Posted on Starpulse.
There are a few things you need to know before going to Inglorious Basterds (rated R, now in theaters). First, it is an alternate history of the ending of Nazi Germany and World War II, so do not expect it to do anything that you’ve read about in the history books. Second, it is a Quentin Tarantino film down to every last second: dialogue heavy, tongue-in-cheek, full of black humor, viciously violent, and a stream of loving tributes to particular movies or cinema styles that Tarantino loves. Third, this is not really an action flick, despite what the trailers might tell you. There are action scenes in it, but this is really a thoughtful flick with a handful of larger-than-life characters and a central tragedy that we’re all still a part of. Even after sixty years, what the Nazi party did to the world is like a sore wound. So it’s hard not to get a tiny bit of satisfaction at seeing them get pulverized and torn apart by their victims.
The movie is set into five chapters and weaves several different stories together, although they all come together at the end in classic Tarantino style. We start out in 1940 and meet Colonel Hans Landa (Christoph Waltz), probably one of the best villains written since Hannibal Lecter, and he’s the famous Jew Hunter. He tracks down hidden Jews in Nazi-occupied France, and he manages to hunt down a Jewish family in the beginning, which becomes important later on since the eldest daughter Shosanna (Melanie Laurent) manages to survive. Years later she owns a movie cinema and attracts the attention of a celebrity soldier, Frederick Zoller (Daniel Bruhl), who wants to show the propaganda film made about him at her theater. Shosanna plans to use the film premiere as her chance to take revenge against the high ranking Nazi’s who will attend, including Colonel Landa.
In another story, the title characters are introduced: the Inglorious Basterds, or really just the Basterds. They are a dangerous gang of Jewish American soldiers who go undercover in France and then pick off Nazi soldiers, allowing only one to live so they can tell stories about the Basterds horrifying exploits. They carve in the scalp of every survivor the swastika, so no one can ever forget what they did. Brad Pitt plays the leader of the Basterds, the southern drawling Aldo Raine. He is charismatic, direct, and bloodthirsty, as are every one of his special soldiers. They get involved with another story when the British hear about the premiere and decide to send their own agent in to cause havoc. Archie Hicox (Michael Fassbender) pairs up with actress Bridget von Hammersmark (Diane Kruger), but that goes tragically wrong and the Basterds have to find a way to destroy the premiere by their lonesome.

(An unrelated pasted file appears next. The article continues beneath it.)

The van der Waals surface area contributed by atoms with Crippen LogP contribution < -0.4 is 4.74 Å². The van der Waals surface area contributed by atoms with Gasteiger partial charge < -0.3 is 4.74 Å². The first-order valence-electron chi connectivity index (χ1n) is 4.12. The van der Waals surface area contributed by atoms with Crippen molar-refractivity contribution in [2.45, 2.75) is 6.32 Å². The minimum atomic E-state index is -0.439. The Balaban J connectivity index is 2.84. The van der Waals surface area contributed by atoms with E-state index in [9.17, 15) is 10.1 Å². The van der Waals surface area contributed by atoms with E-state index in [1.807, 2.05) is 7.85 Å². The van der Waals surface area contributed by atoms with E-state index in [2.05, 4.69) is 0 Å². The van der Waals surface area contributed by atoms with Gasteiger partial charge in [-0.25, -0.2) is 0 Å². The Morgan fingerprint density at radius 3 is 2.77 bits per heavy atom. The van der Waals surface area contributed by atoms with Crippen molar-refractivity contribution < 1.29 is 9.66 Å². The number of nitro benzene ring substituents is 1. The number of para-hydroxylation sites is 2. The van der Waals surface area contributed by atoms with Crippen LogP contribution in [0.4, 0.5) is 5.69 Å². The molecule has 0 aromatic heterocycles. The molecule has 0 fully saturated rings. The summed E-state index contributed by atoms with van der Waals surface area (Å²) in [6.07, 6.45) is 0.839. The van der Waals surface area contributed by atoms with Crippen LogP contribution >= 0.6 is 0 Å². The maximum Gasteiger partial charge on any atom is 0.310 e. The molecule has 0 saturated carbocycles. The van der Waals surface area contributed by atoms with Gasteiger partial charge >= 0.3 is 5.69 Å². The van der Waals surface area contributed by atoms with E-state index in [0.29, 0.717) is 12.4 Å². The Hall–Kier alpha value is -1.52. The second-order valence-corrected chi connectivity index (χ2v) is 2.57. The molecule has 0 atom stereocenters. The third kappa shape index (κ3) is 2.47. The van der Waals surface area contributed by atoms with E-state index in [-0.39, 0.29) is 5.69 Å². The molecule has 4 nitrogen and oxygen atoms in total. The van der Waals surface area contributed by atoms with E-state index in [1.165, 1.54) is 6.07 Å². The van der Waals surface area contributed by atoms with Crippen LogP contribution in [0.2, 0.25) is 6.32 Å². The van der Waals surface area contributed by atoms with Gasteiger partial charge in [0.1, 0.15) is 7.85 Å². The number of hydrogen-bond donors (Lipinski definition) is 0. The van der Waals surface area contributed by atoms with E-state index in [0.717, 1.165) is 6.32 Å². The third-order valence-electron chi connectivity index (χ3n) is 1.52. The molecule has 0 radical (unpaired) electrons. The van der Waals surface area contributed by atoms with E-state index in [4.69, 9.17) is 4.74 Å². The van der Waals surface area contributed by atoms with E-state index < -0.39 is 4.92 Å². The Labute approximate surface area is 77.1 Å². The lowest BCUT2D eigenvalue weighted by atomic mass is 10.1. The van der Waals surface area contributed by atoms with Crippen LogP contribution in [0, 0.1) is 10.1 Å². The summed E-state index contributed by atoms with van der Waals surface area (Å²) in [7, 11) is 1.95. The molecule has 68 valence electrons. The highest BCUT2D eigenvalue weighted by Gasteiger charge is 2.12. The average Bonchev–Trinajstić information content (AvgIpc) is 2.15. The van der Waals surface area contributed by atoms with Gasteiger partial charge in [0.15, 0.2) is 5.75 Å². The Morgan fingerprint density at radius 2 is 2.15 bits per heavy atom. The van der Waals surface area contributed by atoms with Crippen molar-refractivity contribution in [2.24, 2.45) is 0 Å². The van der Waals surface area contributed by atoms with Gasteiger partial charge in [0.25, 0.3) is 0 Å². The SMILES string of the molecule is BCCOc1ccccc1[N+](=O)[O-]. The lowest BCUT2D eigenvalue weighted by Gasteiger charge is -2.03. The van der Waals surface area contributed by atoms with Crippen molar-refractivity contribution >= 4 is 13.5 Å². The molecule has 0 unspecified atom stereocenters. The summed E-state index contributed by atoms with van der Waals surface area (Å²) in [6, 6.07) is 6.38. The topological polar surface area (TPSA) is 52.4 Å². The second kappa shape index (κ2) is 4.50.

Nothing really turns out like you expect, and no one exactly ‘wins’ in this tale of blood, hatred, patriotism, and war. The characters are all very memorable, with Shosanna’s bitter vengeance mixing with the Basterd’s good ol’ boy charm, and then Landa’s brilliant, brittle friendliness. Christoph Waltz already won an award at Cannes for Best Actor because of his role as the predatory Landa, and people are buzzing he should get nominated for an Oscar. With a smile as bright as the sun and eyes as cold as ice, he is anything but boring. This is a highly stylized movie like all of Tarantino’s work is, with flashy songs and random comical moments that ease the tension and then throw you back into it head on. The dialogue is where this film shines, and even though more than half of it is in French or German, it is fast paced and still easy to follow.
There are no lazy moments in “Inglorious Basterds,” which might be a relief to people who feel that Tarantino can be plodding in his heavy dialogue and in-jokes. This is all a mad dash to the finish line, and even in scenes that hold nothing but quiet discussion, you feel the adrenaline just under the surface. It is tightly put together with excellent pacing and editing, so that even when it hits two hours and thirty minutes you kind of want more. “It’s over already? Aw.” The movie might not be a thoughtful introspective look at Nazi Germany, nor is it exactly a serious war film, but it’s not supposed to be.
Keep in mind that this movie is rated a strict R for violence and language, and if you’ve never really been a fan of Tarantino’s eccentric genius, it might not work for you. However, it could very well be the best film in Tarantino’s already extensive list of hits, and that’s saying a great deal. It is entertaining and eye catching, although it lacks a certain quirky low-budget cult-classic edge that is typical of its director. This is a blockbuster through and through, but one with wit and heart. It never lets your attention go, even for an instant, so “Inglorious Basterds” turns out to be quite the success.